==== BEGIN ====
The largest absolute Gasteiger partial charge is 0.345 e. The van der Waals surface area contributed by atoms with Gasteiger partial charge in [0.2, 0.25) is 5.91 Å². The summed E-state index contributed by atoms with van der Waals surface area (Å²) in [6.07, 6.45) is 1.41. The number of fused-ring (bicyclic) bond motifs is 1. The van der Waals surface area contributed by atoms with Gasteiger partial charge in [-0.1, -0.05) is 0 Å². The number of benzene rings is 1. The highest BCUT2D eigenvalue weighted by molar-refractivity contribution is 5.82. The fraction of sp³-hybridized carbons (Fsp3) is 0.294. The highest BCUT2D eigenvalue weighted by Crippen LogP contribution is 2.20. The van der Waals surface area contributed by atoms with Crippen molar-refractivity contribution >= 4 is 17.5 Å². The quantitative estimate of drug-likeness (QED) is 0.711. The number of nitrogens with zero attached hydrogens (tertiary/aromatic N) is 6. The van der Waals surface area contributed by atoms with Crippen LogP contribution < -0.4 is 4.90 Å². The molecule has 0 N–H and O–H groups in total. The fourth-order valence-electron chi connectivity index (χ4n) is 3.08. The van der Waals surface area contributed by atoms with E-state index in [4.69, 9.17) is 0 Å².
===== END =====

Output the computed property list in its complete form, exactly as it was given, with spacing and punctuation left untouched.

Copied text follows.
The largest absolute Gasteiger partial charge is 0.345 e. The van der Waals surface area contributed by atoms with Gasteiger partial charge in [0.2, 0.25) is 5.91 Å². The summed E-state index contributed by atoms with van der Waals surface area (Å²) in [6.07, 6.45) is 1.41. The number of fused-ring (bicyclic) bond motifs is 1. The van der Waals surface area contributed by atoms with Gasteiger partial charge in [-0.1, -0.05) is 0 Å². The number of benzene rings is 1. The highest BCUT2D eigenvalue weighted by molar-refractivity contribution is 5.82. The fraction of sp³-hybridized carbons (Fsp3) is 0.294. The highest BCUT2D eigenvalue weighted by Crippen LogP contribution is 2.20. The van der Waals surface area contributed by atoms with Crippen molar-refractivity contribution >= 4 is 17.5 Å². The quantitative estimate of drug-likeness (QED) is 0.711. The number of nitrogens with zero attached hydrogens (tertiary/aromatic N) is 6. The van der Waals surface area contributed by atoms with Crippen LogP contribution < -0.4 is 4.90 Å². The molecule has 0 N–H and O–H groups in total. The fourth-order valence-electron chi connectivity index (χ4n) is 3.08. The van der Waals surface area contributed by atoms with E-state index in [4.69, 9.17) is 0 Å².